Oil Falls, US Crude Settles Below $50 As Inventories Rise
NEW YORK, July 22 (Reuters) - Oil prices fell and U.S. crude settled below $50 a barrel on Wednesday after government data showed crude inventories in the United States rose last week and as a stronger dollar and weaker global equities applied pressure.
U.S. crude oil stocks rose 2.5 million barrels, the Energy Information Administration (EIA) said in its weekly report, contrasting with expectations of a 2.3 million-barrel drawdown.
"The crude oil inventory rise was driven by a strong rebound in crude oil imports, which neared 8 million barrels per day," said John Kilduff, partner at Again Capital LLC in New York.
Crude oil imports from Saudi Arabia rose to 1.44 million barrels per day (bpd), up from 1.32 million the previous week, according to EIA data.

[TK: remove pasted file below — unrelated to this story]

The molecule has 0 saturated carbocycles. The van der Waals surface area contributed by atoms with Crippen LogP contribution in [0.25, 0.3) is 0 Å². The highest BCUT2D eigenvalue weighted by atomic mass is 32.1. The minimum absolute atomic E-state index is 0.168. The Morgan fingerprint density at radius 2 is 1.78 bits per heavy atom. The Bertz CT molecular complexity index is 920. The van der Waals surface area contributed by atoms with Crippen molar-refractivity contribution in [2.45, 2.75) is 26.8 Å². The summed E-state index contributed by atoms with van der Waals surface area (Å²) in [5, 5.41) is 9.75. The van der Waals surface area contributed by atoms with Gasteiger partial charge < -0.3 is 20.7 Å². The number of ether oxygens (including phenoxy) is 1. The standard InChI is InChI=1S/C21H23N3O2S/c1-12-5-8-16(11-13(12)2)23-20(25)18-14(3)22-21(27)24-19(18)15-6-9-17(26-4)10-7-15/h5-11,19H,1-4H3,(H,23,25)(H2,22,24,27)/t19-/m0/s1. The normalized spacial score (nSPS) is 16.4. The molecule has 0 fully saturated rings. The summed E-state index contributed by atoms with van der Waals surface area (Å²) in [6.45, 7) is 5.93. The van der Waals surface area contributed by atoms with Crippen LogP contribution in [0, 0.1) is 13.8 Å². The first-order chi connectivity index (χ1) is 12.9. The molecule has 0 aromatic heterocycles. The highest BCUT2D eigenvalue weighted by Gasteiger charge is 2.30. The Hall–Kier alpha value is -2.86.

Equity markets pulled lower by a weak revenue forecast at Apple Inc and the stronger dollar also pressured oil.
A stronger greenback makes dollar-denominated oil more expensive for consumers using other currencies.
U.S. September crude fell $1.67, or 3.28 percent, to settle at $49.19 a barrel, first settlement below $50 since April. The $49.04 low hit in post-settlement trading was a September contract low.
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